Two major factors have been found to lead to impaired motor and brain function due to copper deficiency in laboratory animals: the timing and the degree of the deficiency. For example, during gestation, neonatal genes are turned on or off in response to various factors, such as maternal diet and nutrition. This “nutritional programming” can affect susceptibility to health risks later in life.
Research on nutritional programming is part of Life Stage Nutrition and Metabolism, one of four new research components within the ARS Human Nutrition national program, according to Molly Kretsch, the program’s leader.
“Our animal model studies suggest that levels of copper intake are critical during pregnancy,” says Johnson. “The effects of low copper intake are very subtle and might not be seen until offspring are in their adult years.”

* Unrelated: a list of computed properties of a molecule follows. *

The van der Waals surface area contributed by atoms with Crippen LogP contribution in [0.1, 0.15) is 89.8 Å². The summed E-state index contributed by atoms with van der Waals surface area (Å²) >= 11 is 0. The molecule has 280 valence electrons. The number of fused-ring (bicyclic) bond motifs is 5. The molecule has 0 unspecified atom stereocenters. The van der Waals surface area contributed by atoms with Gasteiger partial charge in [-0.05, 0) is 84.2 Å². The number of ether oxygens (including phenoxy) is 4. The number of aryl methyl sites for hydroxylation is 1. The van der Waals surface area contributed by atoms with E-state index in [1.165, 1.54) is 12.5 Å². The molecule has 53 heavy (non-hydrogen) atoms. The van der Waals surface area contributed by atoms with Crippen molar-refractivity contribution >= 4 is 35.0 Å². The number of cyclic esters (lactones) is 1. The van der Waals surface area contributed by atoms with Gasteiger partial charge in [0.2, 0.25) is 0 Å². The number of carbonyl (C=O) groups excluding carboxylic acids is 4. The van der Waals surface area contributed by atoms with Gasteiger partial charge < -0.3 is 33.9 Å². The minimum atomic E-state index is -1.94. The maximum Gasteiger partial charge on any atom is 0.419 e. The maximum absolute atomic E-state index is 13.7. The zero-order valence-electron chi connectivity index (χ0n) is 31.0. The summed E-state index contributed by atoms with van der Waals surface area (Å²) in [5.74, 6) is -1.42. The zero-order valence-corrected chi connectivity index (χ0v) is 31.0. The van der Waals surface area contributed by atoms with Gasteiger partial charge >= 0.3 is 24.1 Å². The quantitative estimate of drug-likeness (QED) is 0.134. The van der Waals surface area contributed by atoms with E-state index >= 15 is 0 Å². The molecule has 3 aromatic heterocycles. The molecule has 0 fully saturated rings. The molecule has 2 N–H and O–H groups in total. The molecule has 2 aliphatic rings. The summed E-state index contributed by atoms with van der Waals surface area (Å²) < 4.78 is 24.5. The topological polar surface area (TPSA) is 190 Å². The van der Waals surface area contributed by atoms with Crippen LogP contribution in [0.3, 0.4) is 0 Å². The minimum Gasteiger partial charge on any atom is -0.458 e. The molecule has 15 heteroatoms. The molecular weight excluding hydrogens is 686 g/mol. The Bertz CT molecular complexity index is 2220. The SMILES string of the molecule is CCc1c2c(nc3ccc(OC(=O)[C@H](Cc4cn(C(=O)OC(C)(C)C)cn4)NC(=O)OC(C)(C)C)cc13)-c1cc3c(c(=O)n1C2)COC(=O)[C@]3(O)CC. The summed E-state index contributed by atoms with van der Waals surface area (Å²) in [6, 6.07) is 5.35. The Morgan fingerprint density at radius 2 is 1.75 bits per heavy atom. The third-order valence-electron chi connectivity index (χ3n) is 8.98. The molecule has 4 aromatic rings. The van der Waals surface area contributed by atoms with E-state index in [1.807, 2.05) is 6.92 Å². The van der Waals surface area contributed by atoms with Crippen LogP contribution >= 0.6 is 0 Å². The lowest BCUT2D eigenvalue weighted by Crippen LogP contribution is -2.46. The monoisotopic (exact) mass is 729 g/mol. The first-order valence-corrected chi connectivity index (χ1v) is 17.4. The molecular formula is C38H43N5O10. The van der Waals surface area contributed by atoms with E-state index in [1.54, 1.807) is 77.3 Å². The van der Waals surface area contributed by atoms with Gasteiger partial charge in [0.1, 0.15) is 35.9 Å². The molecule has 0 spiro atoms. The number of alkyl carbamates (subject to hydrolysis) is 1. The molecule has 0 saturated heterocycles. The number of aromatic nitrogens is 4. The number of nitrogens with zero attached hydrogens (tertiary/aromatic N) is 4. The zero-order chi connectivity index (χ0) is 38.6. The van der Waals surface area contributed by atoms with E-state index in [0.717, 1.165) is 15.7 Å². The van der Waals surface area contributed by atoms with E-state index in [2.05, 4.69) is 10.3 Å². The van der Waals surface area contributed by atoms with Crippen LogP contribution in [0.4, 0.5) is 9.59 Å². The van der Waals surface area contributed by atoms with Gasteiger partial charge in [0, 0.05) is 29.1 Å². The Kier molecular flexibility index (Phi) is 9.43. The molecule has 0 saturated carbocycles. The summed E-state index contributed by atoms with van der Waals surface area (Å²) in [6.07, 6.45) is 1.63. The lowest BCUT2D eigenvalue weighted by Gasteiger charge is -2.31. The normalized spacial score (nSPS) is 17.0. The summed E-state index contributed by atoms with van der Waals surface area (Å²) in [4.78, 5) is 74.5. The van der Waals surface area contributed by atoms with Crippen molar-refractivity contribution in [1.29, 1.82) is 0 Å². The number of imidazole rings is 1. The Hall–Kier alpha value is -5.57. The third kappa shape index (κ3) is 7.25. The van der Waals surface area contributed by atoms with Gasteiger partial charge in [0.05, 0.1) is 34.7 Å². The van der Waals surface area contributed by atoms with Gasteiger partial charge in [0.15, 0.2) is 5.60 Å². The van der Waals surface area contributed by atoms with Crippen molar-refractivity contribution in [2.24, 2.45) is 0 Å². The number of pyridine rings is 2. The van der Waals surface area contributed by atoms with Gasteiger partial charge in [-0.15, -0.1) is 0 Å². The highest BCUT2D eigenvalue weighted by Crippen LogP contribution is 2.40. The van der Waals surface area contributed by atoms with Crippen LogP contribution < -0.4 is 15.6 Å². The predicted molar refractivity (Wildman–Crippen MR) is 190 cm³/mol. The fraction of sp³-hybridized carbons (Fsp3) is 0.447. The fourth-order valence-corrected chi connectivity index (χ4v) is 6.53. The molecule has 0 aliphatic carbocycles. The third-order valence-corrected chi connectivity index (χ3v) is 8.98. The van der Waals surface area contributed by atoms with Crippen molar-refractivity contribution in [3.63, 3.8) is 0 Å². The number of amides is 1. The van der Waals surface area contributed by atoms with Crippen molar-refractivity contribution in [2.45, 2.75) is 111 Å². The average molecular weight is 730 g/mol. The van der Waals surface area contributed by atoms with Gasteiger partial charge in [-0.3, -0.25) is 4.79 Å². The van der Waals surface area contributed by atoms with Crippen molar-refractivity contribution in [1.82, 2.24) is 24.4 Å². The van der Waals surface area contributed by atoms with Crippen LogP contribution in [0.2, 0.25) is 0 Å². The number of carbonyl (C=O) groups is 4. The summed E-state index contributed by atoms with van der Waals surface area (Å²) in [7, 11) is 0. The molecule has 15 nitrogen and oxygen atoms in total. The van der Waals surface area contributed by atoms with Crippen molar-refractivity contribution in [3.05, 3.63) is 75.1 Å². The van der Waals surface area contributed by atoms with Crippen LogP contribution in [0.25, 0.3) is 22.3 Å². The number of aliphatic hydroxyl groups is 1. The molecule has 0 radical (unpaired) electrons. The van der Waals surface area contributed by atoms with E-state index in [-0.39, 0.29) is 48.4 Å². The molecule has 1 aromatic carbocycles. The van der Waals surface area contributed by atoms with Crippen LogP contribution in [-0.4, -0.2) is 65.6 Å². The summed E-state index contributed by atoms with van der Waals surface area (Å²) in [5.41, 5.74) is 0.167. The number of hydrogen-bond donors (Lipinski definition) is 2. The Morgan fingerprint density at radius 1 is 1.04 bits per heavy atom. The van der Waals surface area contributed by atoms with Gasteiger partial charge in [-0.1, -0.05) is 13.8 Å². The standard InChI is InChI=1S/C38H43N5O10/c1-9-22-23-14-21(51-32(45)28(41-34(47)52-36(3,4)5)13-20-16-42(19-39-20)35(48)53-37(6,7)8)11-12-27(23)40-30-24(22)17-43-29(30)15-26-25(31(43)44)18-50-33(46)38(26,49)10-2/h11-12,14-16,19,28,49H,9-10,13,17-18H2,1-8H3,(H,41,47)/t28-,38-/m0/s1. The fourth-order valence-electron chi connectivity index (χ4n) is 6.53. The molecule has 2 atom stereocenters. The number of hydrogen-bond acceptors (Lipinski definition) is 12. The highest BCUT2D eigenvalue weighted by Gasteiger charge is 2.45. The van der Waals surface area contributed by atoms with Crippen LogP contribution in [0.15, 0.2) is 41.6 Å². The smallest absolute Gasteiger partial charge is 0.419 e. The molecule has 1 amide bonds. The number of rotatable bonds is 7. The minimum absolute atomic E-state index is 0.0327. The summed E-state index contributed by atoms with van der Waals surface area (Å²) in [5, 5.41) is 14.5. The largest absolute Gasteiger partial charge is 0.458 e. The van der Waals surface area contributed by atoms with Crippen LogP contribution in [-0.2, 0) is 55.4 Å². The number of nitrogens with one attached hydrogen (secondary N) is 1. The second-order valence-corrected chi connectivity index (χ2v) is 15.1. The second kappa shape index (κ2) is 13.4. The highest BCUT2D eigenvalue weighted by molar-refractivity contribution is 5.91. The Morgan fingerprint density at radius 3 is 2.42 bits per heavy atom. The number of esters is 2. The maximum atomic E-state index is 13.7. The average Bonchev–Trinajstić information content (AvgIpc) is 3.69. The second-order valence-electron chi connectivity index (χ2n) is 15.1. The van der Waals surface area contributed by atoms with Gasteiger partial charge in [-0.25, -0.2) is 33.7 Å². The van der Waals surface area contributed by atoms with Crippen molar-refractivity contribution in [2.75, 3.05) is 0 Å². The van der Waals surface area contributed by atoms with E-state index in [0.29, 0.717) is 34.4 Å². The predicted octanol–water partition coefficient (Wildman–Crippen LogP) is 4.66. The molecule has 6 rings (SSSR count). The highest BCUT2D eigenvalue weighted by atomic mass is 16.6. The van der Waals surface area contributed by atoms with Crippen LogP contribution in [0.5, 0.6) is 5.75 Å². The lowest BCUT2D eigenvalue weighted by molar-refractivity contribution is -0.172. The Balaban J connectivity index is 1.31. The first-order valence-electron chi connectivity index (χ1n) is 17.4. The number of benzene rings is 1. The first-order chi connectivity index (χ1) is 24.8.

The Zinc-Think Connection
During the last several decades, scientists have also demonstrated the effects of zinc deficiency on brain function and mental performance.
Penland conducted a study at GFHNRC that examined the effects of restricted zinc intakes on the neuropsychological functions of 11 men. For the study, neither the researchers nor the volunteers knew which participants received specific quantities of dietary zinc. The volunteers’ diets were closely controlled to limit confounding of test variables.
In random order, the men were fed one of four relatively low amounts of zinc daily for 35 days: either 1, 2, 3, or 4 milligrams (mg). Then they were given adequate zinc (10 mg) for 35 days. Before-and-after cognitive and psychomotor task tests showed that the men’s performance—while on any of the four low-zinc diets—deteriorated in 9 out of 15 tasks.